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Why do my emails go into junk - 2019

Published: 19th June 2019
If you are sending email marketing, in order for it to be successful, the your message needs to reach the inboxes of your subscribers. From time to time, lots of us have deliverability problems and our lovingly crafted email marketing may be going into your recipient's junk.

In this video, we are going to explore the top reasons why this might be - after watching, you’ll have everything you need to know to increase the chances of your email marketing landing in the inbox, not the junk box.

Domain name not verified.


If you are using third party email marketing software to send your email marketing, to your viewers it will appear as being from you: using your company domain as the send from and reply to address. - But, it is actually being sent by your email marketing software, so, to your recipient's mail filter it looks like it is from one source but is actually from another. This can cause some mail filters to class the email as spam.

This is why, it’s really important to verify your sending domain address.

Verifying your sending domain has become vital in the last few years to ensure decent inbox placement of your email marketing. Verifying your sending domain involves adding an SPF record and a DKIM signature, the purpose of the is to add a seal of authenticity to your email send.

If you are an email blaster client, then we make this really easy for you by providing a quick guide with all of the required info, ready to just cut and paste into your domain settings.

Generic send from address


When sending your email marketing, lots of us use generic addresses as the send from details, typically these could be marketing@ , news@ or sometimes even no-reply@.

Whilst it’s handy to have a mailbox set up just for your email marketing, these types of mailboxes can trigger an over zealous mail filter. Some mail filters are set to class as spam anything that from a generic address.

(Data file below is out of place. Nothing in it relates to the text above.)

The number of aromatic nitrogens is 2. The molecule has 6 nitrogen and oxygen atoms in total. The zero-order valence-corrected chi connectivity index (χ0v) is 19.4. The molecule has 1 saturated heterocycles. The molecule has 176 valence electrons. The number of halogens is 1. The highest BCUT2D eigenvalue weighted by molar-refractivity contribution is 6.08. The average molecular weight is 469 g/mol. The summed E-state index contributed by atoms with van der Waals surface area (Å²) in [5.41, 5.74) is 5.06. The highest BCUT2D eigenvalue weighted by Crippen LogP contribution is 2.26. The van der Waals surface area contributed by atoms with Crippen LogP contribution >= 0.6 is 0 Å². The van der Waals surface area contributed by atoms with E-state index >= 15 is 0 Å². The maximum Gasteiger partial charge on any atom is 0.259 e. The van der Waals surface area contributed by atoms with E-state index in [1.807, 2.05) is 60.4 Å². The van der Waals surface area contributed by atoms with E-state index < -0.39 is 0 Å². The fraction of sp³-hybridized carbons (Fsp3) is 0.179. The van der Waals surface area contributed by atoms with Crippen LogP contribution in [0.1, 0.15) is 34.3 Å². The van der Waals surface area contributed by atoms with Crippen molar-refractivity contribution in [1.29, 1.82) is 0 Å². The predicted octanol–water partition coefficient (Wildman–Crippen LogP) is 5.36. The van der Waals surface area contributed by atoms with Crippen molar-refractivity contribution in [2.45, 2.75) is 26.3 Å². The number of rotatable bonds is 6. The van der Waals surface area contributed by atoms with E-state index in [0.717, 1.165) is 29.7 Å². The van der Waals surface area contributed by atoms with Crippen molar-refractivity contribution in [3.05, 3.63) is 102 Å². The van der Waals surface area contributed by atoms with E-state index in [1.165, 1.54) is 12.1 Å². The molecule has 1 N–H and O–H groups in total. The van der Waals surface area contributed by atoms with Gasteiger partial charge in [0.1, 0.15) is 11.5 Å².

It’s always a good idea to send any email marketing from your own mailbox, for example chris@, not only does this have a much lower chance of ending up in the junk, but marketing sent from a real person has much better engagement with viewers.

At the end of the day, people like to deal with people, sending from your own email address helps to build trust with your viewers.

Spam phrases contained within body text and/or subject header


When you send an email, your recipient's spam filter will analyze and score both your subject header line and the body text of your email.

These spam filters will screen your text against a database of thousands of phrases that have been associated with previous spam email. Typically, these phrases are generally sales related, such as:
Discount, promotion, special offer, free, don’t miss out or Sale.

It’s worth giving careful consideration to both your subject header line and body text, as these play a substantial part in whether your email will be delivered to the inbox or junk.

Any decent email marketing software should have an inbuilt spam checker tool.
This is great because it’ll identify any action that you need to take before sending any emails to ensure that your email is inbox friendly.

Too many images


When your email is being scanned by your recipient's email filter, one of the other factors that it is looking at is the ratio of images versus text.

Spam filters can be set to penalise anything that looks like it might be a marketing email. If your email has lots of images, but not very much text then this increases the chances of it ending up in the junk.

It’s always a good idea to support your images with enough text to keep the spam filters happy. Any decent email marketing software will take care of the heavy lifting for you by measuring the ratio between the two and advising you if you need to take action.

As a general rule of thumb, the ideal mailer should contain a 80:20 text to image ratio. With 80% of your mailer being text based. That is for an ideal mailer, but at a very minimum it should be at least 60% text, lower than this and you may find your mailer may be penalised.

Low engagement rates


When you send out email marketing, each send generates a record of what your viewers did with this send. This is interaction is termed as ‘engagement’ - if people are reading your email or clicking on any links contained within, then this generates a positive engagement history.

Alternatively, if people are not reading or clicking on what you are sending, then this generates a negative engagement history.